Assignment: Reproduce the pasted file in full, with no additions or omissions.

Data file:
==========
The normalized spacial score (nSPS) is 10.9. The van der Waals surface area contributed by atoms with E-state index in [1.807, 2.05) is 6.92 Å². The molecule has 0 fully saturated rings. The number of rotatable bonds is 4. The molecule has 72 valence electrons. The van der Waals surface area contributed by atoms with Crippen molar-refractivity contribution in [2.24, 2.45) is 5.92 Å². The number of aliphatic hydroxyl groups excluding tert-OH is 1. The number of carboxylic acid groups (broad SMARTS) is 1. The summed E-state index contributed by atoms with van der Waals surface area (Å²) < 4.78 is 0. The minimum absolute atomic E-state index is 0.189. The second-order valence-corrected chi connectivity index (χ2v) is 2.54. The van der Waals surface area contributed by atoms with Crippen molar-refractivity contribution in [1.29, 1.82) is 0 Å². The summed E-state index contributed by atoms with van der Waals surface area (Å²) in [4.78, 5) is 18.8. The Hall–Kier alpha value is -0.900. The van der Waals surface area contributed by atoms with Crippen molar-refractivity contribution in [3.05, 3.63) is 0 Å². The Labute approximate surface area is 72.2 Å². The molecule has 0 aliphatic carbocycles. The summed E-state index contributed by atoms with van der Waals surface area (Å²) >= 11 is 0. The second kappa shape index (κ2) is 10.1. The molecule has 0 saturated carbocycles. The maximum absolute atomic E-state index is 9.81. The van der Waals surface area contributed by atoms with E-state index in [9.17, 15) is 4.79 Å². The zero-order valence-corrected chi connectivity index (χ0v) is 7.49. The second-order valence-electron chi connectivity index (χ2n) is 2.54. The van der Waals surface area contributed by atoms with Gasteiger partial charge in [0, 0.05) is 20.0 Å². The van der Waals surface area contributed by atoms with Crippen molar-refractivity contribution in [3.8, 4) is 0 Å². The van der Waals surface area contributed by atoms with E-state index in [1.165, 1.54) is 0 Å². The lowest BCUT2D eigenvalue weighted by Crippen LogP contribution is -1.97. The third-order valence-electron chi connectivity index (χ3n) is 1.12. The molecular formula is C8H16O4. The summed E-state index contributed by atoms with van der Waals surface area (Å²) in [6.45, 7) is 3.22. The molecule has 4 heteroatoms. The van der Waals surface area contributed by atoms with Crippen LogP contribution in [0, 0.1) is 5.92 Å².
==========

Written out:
The normalized spacial score (nSPS) is 10.9. The van der Waals surface area contributed by atoms with E-state index in [1.807, 2.05) is 6.92 Å². The molecule has 0 fully saturated rings. The number of rotatable bonds is 4. The molecule has 72 valence electrons. The van der Waals surface area contributed by atoms with Crippen molar-refractivity contribution in [2.24, 2.45) is 5.92 Å². The number of aliphatic hydroxyl groups excluding tert-OH is 1. The number of carboxylic acid groups (broad SMARTS) is 1. The summed E-state index contributed by atoms with van der Waals surface area (Å²) < 4.78 is 0. The minimum absolute atomic E-state index is 0.189. The second-order valence-corrected chi connectivity index (χ2v) is 2.54. The van der Waals surface area contributed by atoms with Crippen molar-refractivity contribution in [1.29, 1.82) is 0 Å². The summed E-state index contributed by atoms with van der Waals surface area (Å²) in [4.78, 5) is 18.8. The Hall–Kier alpha value is -0.900. The van der Waals surface area contributed by atoms with Crippen molar-refractivity contribution in [3.05, 3.63) is 0 Å². The Labute approximate surface area is 72.2 Å². The molecule has 0 aliphatic carbocycles. The summed E-state index contributed by atoms with van der Waals surface area (Å²) >= 11 is 0. The second kappa shape index (κ2) is 10.1. The molecule has 0 saturated carbocycles. The maximum absolute atomic E-state index is 9.81. The van der Waals surface area contributed by atoms with E-state index in [9.17, 15) is 4.79 Å². The zero-order valence-corrected chi connectivity index (χ0v) is 7.49. The second-order valence-electron chi connectivity index (χ2n) is 2.54. The van der Waals surface area contributed by atoms with Gasteiger partial charge in [0, 0.05) is 20.0 Å². The van der Waals surface area contributed by atoms with Crippen molar-refractivity contribution in [3.8, 4) is 0 Å². The van der Waals surface area contributed by atoms with E-state index in [1.165, 1.54) is 0 Å². The lowest BCUT2D eigenvalue weighted by Crippen LogP contribution is -1.97. The third-order valence-electron chi connectivity index (χ3n) is 1.12. The molecular formula is C8H16O4. The summed E-state index contributed by atoms with van der Waals surface area (Å²) in [6.45, 7) is 3.22. The molecule has 4 heteroatoms. The van der Waals surface area contributed by atoms with Crippen LogP contribution in [0, 0.1) is 5.92 Å².